Treatment of this condition involves administering medicines which can make the heart beat regular incase its not.  The medicines basically mitigate the symptoms before an operation to fix the problem is administered. These medicines include a prostaglandin inhibitor administered to  a premature baby to assist in closing a patent ductus arteriosus (Niessen, 2008).  Heart catheterization  discussed under diagnosis can also be used to fix the problem. Surgery if necessary is advisable when the baby is strong enough to withstand it. Open heart surgery is carried out if the problem cannot be fixed using a catheter. This surgery aims at closing holes with the help of stitches or patches, repairing or replacing damaged heart valves, and  repairing complex defects (Niessen, 2008). If the problem is too severe to repair, a transplant is recommended. The heart to be used is normally obtained through a donation by  the family of a diseased child (AH, 2010).

Nursing care for young ones with congenital heart disease involves basics such as feeding, giving medicines, watching and recording trouble signs, and encouraging them to get involved in their health care program (AH, 2010). Involving the child in the health care program would help them understand why they have a scar, why they need to take medicine, as well as the positive impact play can have to the general wellness of their heart. The child is also helped to understand the need to take certain nutrients such as boiled fish, Mediterranean diet and others which strengthen the heart (AH, 2010).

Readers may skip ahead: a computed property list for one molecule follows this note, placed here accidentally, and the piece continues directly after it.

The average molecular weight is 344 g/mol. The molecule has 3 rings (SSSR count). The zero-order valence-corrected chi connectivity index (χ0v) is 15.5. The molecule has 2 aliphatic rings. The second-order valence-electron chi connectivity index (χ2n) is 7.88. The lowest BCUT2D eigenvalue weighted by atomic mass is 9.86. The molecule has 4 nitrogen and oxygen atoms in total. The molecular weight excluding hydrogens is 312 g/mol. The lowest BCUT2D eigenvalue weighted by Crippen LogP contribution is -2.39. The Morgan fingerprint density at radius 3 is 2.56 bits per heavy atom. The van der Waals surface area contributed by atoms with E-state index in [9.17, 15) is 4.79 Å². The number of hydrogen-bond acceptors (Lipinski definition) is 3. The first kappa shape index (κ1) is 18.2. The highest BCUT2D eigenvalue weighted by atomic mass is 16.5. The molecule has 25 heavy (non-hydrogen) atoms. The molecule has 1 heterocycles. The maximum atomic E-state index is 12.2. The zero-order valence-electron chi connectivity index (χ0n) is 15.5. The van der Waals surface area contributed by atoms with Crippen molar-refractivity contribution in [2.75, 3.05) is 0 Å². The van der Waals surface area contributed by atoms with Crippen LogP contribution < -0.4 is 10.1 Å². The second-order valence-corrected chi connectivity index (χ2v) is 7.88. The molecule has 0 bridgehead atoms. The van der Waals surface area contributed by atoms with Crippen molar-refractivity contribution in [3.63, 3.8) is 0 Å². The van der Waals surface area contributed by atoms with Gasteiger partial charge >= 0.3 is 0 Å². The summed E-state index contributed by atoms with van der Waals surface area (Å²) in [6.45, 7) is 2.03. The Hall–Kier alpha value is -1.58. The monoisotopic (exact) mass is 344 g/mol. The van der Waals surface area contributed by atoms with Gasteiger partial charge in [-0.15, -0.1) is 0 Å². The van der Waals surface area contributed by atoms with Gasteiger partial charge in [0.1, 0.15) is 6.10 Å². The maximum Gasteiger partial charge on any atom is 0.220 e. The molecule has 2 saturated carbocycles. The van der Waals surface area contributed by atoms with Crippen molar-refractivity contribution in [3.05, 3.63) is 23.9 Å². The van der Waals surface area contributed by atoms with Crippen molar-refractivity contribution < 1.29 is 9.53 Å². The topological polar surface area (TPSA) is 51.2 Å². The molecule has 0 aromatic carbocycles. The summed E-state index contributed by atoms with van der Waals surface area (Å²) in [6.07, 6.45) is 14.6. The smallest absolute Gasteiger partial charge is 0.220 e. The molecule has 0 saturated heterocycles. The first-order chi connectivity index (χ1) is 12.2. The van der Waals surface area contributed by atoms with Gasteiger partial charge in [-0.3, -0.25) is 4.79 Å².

There are several support groups throughout the world for children with heart diseases. Mended little hearts for instance is a support group that helps families with such children (AH, 2010). The Mary bridge child life department offers pre-operative tours for children as well as families scheduled for treatments such as heart catheterization, and cardiothoracic surgery. We also have care pages which are free, private, as well as personalized WebPages pages which patients can visit to obtain any form of advice and care required (AH, 2010). These pages are available at multicare facilities so patients can always keep in touch for any care needed. A patient can post a question as far as care is concerned which is replied with messages of support (AH, 2010). The following is a list of such websites which one can visit for information regarding children’s heart care,  diagnosis, treatment as well as support resources: American Heart Association, Children’s Heart Institute, Children’s  Hospital & Health System of Wisconsin, Children’s mercy Hospitals and Clinics, Congenital Heart Defect Online Hand  book, Congenital Heart Defects (Texas Heart Institute), Congenital Heart Defects ( Texas Heart Institute)- in Spanish, Congenital Heart Information Network, Heart Centre Online, and Heart Institute for Children (AH, 2010).